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North Central Florida Farmers Recovering Amid Crop Loss From Irma

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Farmers rely on water to grow their crops, but when too much arrives all at once, it can spell disaster.

As Hurricane Irma swept across Florida last week, its floodwaters and winds dealt blows to the state’s farms, including Gainesville’s Family Garden, which lost an estimated 30 percent of its crops.

Most damages were caused by trees that had fallen onto crops or floodwaters that washed them out, said James Longanecker, a farm coordinator at Family Garden.

“It’s just the doom and gloom,” she said of the atmosphere on the farm during cleanup. “We just keep going.”

But Longanecker remains confident that Family Garden’s business model — locally grown produce for those who hold memberships to the farm — will carry it through.

“Local food is still the most secure food source,” she said. “It was just interesting for me to realize how not resilient our own systems are during a situation like this.”

A fallen tree (at right) at the Family Garden in Gainesville ruined a row of the farm’s crops. Like many farms across Florida, Family Garden suffered crop loss and damages from winds. fallen trees and flooding from Hurricane Irma. (Emily Mavrakis/WUFT News)

 

Even with losses like those Family Garden, North Central Florida overall fared much better than South Florida, said Ed Bravo, president of the Florida Nursery, Growers and Landscape Association.

Before arriving in Florida, Irma was at times a Category 5 storm. When it hit the Florida Keys and then the Florida mainland, it was at Category 4 and Category 3, respectively.

“We are blessed in this area,” Bravo said of North Central Florida, which saw Irma as only a Category 1 and then tropical storm.

Farmers were aided by warnings days before, giving them the chance to secure their property as best they could, Bravo said. Also in preparation, members of Bravo’s organization sent out messages offering assistance to one another, like lending out generators.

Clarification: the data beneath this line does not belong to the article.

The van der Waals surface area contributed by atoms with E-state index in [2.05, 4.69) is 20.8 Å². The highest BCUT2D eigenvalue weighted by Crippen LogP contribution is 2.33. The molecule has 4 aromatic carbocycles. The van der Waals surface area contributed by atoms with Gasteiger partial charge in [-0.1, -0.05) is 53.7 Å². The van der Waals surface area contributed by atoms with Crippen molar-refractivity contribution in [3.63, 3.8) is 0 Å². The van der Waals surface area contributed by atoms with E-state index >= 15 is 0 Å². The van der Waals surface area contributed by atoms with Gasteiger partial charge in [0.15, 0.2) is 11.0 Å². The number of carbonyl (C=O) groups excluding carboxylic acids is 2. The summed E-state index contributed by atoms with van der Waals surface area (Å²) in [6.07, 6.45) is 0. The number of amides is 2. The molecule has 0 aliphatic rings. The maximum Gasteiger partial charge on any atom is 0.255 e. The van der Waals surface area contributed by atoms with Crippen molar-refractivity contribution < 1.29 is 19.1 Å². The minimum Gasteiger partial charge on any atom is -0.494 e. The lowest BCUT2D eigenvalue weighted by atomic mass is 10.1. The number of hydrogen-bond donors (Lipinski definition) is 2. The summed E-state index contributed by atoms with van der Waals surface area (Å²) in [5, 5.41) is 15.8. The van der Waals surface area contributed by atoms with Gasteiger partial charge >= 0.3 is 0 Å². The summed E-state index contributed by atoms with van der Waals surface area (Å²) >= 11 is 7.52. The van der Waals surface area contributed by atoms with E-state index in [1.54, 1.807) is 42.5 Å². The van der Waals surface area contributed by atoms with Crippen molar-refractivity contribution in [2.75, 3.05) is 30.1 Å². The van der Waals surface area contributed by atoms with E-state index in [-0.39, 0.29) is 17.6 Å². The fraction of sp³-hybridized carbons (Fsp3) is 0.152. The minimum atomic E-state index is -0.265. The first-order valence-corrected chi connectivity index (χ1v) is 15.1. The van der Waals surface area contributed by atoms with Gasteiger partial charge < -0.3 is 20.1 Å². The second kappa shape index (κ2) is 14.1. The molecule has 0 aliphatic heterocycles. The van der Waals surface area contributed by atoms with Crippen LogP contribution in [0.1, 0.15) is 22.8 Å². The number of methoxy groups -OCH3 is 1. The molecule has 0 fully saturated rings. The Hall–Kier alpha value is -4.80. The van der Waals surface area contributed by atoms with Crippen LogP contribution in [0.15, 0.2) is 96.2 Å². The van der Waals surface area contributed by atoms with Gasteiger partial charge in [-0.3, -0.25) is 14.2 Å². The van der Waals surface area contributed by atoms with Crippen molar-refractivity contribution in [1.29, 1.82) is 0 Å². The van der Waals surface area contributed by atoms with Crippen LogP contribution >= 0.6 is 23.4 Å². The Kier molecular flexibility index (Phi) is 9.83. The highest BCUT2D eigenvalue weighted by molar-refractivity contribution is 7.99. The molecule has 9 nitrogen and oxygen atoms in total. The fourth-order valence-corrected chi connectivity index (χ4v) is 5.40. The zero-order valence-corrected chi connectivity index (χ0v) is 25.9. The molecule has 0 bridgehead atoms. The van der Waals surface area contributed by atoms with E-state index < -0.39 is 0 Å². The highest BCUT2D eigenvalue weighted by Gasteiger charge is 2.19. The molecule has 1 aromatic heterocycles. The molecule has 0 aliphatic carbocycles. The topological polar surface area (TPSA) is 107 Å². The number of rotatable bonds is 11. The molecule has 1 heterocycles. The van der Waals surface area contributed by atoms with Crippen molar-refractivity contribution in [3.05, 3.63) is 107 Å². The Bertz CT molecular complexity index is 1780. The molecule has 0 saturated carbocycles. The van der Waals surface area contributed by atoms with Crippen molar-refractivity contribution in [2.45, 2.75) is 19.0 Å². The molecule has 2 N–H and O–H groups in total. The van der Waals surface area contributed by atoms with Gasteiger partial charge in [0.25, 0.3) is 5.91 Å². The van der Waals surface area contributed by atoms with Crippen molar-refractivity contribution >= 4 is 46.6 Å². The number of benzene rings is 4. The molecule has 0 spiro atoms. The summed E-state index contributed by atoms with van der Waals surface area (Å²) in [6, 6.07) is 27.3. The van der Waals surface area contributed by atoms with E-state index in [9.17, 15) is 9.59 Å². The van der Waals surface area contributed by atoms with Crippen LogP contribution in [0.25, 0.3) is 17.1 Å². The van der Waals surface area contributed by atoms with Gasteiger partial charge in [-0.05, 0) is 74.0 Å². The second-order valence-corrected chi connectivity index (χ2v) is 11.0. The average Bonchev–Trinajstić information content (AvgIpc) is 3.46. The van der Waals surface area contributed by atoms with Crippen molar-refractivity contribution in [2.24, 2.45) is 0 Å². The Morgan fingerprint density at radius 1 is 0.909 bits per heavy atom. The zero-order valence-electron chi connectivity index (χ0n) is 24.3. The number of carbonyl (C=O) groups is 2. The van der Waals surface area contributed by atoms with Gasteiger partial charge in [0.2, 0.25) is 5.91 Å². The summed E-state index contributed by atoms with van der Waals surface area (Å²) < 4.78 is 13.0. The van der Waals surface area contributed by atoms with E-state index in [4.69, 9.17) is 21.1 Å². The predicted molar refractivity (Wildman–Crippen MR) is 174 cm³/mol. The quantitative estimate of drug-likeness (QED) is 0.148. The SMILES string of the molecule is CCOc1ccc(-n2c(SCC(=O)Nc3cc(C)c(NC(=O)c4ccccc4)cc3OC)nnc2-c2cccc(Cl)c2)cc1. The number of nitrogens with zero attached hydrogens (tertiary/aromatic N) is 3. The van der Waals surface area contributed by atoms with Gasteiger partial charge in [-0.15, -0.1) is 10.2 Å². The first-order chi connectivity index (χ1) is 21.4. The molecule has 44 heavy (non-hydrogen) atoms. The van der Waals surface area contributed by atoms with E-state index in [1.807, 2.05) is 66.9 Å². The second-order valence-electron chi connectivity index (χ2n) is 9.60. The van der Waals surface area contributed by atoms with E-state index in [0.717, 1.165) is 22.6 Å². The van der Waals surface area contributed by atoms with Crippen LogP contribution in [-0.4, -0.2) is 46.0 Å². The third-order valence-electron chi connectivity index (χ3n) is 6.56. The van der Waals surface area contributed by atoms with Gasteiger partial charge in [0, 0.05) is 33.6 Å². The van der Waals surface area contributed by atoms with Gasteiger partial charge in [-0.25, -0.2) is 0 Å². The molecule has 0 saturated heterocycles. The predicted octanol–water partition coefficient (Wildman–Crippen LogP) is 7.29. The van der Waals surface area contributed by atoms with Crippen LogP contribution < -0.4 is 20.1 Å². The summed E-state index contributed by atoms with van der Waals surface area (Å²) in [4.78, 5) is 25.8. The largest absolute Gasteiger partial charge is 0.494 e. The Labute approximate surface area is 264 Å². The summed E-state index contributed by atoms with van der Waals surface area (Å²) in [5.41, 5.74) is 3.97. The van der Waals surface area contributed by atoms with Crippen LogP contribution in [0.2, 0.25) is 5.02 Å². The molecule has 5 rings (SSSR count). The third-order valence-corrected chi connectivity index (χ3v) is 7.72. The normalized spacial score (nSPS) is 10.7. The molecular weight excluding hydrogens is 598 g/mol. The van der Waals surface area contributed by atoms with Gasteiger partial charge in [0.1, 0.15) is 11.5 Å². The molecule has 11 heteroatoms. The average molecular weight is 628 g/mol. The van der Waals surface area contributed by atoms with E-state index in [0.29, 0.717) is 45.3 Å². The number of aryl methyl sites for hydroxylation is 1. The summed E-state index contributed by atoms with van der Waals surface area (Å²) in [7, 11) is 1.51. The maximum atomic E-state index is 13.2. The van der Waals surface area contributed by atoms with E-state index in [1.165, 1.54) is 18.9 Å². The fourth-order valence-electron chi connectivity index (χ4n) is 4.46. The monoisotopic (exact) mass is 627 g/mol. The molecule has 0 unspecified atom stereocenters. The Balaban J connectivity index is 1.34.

“The main focus is contacting whoever’s closest, whoever’s in need,” Bravo said of the messages.

Often, the biggest damages occur not during the initial winds and heavy rains but after, when power outages can put recovery efforts at a standstill, Bravo said.

“Some farms did not have the capacity to water normally for a week,” he said. “It’s been a real struggle for them.”

Shade Tree Farm in the Levy County town of Morriston got its power back Saturday. The farm places trees in pots so their roots don’t grow into the ground before being transplanted to a permanent spot, but this method requires daily watering.

Before power returned, workers had to haul a generator around 150 acres to power Shade Tree’s irrigation system, said Shaun Brown, the farm’s vice president.

“It was a lot of long days, spilling diesel on ourselves and playing around with wiring,” he said. “Wind was the least of our problems. It was the lack of power that took some of the trees out.”

Nevertheless, Brown said he considers Shade Tree relatively lucky despite an estimated $20,000 in damages and losses.

Many plants did yellow and begin to lose leaves, which Brown said does affect their value. But if they had gone longer without enough water, he said, damages and money lost could have been much worse.

Correction: This article originally had Ed Bravo’s last name as Bruno.

About Emily Mavrakis

Emily Mavrakis is a reporter with WUFT News and can be reached by email at mavrakisemily@gmail.com or by phone at 352-392-6397.

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